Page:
“[She] estimated that she had sex with about 60 men - almost all Asian.”
Six Asian men were found guilty of a number of offences committed against two schoolgirls over a course of six years.
The convicts were part of a child sex ring in Aylesbury, consisted of 11 men who were tried for 51 offences between 2006 and 2012.
After 42 hours of deliberation, the jury at the Old Bailey found six of them guilty of rape and other assault-related charges on July 24, 2015.
Vikram Singh, 45, was found guilty of four counts of rape and administering a substance with intent.
Mohammed Imran, 38, was convicted of three counts of rape, one count of conspiracy to rape and one count of child prostitution.
Asif Hussain, 33, was convicted of three counts of rape.
Akbari Khan, 36, was found guilty of two counts of rape, administering a substance with intent and conspiracy to rape.
Arshad Jani, 33, was found guilty of rape and conspiracy to rape.
Taimoor Khan, 29, was convicted of one count of sexual activity with a child.
The jury also cleared four men of their charges – namely Harmohan Nangpal (41), Sohail Qamar (41), Sajad Ali (34) and Faisal Iqbal (32).
However, the jury is yet to determine the fate of Pightle Crescent, 35, who denied one count of rape and a single count of sexual activity with a child.
The members of the child sex ring were revealed to be married men with children, while others were local taxi drivers and workers in a market.
Old Bailey heard how these men groomed their victims by showering them with expensive gifts, such as alcohol, food and even drugs.
One of the unnamed victim, aged around 12 or 13, exposed the details of the crimes in her police statement.
She said: “You get passed round … It wasn’t particularly me looking for them. It was them looking for me.
“It’s just that they pass your number around … Or you’re with one of them and they invited three or four of their friends round and then you have to sleep with them.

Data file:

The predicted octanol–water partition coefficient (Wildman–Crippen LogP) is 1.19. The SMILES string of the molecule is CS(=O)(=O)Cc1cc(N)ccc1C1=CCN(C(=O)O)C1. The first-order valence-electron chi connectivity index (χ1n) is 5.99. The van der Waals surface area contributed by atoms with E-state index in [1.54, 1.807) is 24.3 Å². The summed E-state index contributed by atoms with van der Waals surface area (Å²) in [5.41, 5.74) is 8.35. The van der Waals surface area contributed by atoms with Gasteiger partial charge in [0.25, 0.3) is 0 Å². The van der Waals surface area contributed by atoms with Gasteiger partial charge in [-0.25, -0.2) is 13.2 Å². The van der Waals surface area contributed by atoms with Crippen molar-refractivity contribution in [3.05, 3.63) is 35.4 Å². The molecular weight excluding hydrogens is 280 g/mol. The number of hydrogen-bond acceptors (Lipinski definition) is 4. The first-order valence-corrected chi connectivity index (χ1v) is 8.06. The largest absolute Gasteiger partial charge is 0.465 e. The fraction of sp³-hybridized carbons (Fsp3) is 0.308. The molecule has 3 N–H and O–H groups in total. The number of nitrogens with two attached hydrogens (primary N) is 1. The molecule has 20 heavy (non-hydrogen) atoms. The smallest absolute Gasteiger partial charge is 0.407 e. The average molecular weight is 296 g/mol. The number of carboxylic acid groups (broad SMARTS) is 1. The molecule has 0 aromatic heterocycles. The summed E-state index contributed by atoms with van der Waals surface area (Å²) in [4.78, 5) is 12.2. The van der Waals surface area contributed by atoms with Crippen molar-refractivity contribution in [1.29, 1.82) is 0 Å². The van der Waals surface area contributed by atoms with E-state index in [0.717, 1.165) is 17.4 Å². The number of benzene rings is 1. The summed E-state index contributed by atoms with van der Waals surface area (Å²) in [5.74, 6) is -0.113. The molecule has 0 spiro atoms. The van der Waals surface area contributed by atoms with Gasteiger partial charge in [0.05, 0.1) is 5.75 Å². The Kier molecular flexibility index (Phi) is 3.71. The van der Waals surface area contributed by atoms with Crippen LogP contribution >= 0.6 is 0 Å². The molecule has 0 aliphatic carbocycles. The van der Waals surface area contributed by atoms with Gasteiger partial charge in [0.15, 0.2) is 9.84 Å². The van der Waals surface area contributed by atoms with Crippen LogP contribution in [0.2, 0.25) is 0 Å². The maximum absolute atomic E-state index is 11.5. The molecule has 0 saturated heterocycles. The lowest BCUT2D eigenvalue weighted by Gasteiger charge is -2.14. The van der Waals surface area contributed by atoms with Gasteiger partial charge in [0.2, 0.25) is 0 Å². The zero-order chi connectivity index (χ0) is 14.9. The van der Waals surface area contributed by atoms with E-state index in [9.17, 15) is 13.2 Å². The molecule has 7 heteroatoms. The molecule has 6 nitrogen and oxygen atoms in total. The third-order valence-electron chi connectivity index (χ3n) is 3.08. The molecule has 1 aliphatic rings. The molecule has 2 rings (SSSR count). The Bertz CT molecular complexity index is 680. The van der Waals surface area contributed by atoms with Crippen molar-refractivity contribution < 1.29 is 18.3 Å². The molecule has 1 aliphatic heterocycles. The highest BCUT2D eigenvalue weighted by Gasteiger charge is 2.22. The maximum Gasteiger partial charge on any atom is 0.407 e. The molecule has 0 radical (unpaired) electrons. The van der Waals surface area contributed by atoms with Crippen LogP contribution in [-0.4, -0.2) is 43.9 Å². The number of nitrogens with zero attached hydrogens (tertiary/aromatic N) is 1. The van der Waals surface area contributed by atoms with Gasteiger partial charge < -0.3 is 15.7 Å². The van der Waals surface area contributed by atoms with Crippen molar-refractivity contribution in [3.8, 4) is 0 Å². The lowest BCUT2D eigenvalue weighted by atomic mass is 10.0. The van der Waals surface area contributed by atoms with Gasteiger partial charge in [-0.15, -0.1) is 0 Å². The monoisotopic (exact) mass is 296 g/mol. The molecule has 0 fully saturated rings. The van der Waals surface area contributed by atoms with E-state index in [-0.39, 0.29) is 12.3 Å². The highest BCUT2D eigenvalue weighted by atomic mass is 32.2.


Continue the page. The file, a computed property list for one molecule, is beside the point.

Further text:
“Because you’re in their place and they’re making your life a bit more exciting, so you do what they want.”
She told the jurors that she was passed around 60 men, mostly Asian, to satisfy their sexual appetites and was made to believe it was normal.
The young girl continued: “Lucky [Asif Hussain] wanted to introduce me to a friend so I said OK. The old man looked like Bin Laden.
“I think he said, ‘He wants to sleep with you,’ and left me there. [The old man] only understood yes or no – and I said no.”
But Lucky tried to lure her into having sex with the old man by saying: “Come on, he’s going to give you money.”
Prosecutor Oliver Saxby QC said the gang members have ‘completely distorted’ what is right and normal for the two girls.
As a result, they became ‘easy prey for a group of men wanting casual sexual gratification that was easy, regular and readily available’.
Prosecutor Saxby said: “Notwithstanding that they were children, they spoke in terms of these men being their boyfriends. And they were passed from man to man – sometimes on a daily basis.
“The scale of it is, you may agree, horrifying. [She] estimated that she had sex with about 60 men – six zero – almost all Asian.”
The Buckinghamshire County Council has since issued a public apology to the young victims.
David Johnson, the council’s director for children’s services, said:
“I want to thank each of these young women for taking the brave step to come forward, to speak to the police and re-live their horrific experiences in court to bring these men to justice.
“On behalf of the council, I would also like to apologise to both of them for letting them down during this period in their lives.
“We know a great deal more about child sexual exploitation than we did back then and I hope that young people who are worried about themselves or someone they know will have the same courage to come forward.”
But Barnardo’s, the UK’s largest children’s charity, slammed the authorities for ignoring the alarm bells.
Michelle Lee-Izu from Barnardo’s said: “In 2008, we worked with both these young people and our work with these young women was very specific to them as individuals.
“We had concerns about the safety of one young woman and we made a referral to the local authority and the relevant agencies.
“At that time, the agencies didn’t respond in a way that we wanted, that we expected them to, although some actions were taken by the local authority, so we escalated those actions further.
“But insufficient action was taken as far as we were concerned.”
Sentencing for the case will be adjourned to September 7, 2015.